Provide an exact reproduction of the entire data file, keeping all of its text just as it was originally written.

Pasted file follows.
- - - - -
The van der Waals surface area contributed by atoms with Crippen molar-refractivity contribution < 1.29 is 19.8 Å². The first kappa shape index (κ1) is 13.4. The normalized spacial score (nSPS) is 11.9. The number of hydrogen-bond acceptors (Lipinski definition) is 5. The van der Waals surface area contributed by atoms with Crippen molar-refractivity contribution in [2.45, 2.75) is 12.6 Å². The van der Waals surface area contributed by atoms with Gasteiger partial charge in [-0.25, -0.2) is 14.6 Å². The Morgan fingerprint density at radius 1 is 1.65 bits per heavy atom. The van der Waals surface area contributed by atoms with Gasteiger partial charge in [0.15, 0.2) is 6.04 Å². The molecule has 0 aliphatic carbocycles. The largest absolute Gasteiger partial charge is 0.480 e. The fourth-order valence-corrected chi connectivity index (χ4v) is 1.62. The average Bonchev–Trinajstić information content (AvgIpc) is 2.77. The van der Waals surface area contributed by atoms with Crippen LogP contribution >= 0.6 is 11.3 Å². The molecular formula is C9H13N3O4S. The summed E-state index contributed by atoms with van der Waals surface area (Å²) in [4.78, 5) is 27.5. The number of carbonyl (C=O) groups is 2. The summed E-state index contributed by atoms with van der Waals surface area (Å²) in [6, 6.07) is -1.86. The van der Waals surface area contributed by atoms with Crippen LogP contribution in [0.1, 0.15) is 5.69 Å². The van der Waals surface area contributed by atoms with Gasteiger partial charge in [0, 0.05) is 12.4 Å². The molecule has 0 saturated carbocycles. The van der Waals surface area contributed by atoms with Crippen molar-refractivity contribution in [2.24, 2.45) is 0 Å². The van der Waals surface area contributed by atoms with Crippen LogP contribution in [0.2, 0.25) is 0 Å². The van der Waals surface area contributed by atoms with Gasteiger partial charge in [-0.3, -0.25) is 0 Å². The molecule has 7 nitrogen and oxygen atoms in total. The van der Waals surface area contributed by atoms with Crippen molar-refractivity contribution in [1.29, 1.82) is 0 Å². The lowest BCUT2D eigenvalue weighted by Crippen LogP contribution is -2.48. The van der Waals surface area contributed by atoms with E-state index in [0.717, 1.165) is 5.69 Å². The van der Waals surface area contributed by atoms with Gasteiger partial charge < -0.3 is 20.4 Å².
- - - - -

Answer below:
The van der Waals surface area contributed by atoms with Crippen molar-refractivity contribution < 1.29 is 19.8 Å². The first kappa shape index (κ1) is 13.4. The normalized spacial score (nSPS) is 11.9. The number of hydrogen-bond acceptors (Lipinski definition) is 5. The van der Waals surface area contributed by atoms with Crippen molar-refractivity contribution in [2.45, 2.75) is 12.6 Å². The van der Waals surface area contributed by atoms with Gasteiger partial charge in [-0.25, -0.2) is 14.6 Å². The Morgan fingerprint density at radius 1 is 1.65 bits per heavy atom. The van der Waals surface area contributed by atoms with Gasteiger partial charge in [0.15, 0.2) is 6.04 Å². The molecule has 0 aliphatic carbocycles. The largest absolute Gasteiger partial charge is 0.480 e. The fourth-order valence-corrected chi connectivity index (χ4v) is 1.62. The average Bonchev–Trinajstić information content (AvgIpc) is 2.77. The van der Waals surface area contributed by atoms with Crippen LogP contribution >= 0.6 is 11.3 Å². The molecular formula is C9H13N3O4S. The summed E-state index contributed by atoms with van der Waals surface area (Å²) in [4.78, 5) is 27.5. The number of carbonyl (C=O) groups is 2. The summed E-state index contributed by atoms with van der Waals surface area (Å²) in [6, 6.07) is -1.86. The van der Waals surface area contributed by atoms with Crippen LogP contribution in [0.1, 0.15) is 5.69 Å². The van der Waals surface area contributed by atoms with Gasteiger partial charge in [0, 0.05) is 12.4 Å². The molecule has 0 saturated carbocycles. The van der Waals surface area contributed by atoms with Crippen molar-refractivity contribution in [2.24, 2.45) is 0 Å². The van der Waals surface area contributed by atoms with Crippen LogP contribution in [0.2, 0.25) is 0 Å². The van der Waals surface area contributed by atoms with Gasteiger partial charge in [-0.3, -0.25) is 0 Å². The molecule has 7 nitrogen and oxygen atoms in total. The van der Waals surface area contributed by atoms with Crippen molar-refractivity contribution in [1.29, 1.82) is 0 Å². The lowest BCUT2D eigenvalue weighted by Crippen LogP contribution is -2.48. The van der Waals surface area contributed by atoms with E-state index in [0.717, 1.165) is 5.69 Å². The van der Waals surface area contributed by atoms with Gasteiger partial charge < -0.3 is 20.4 Å².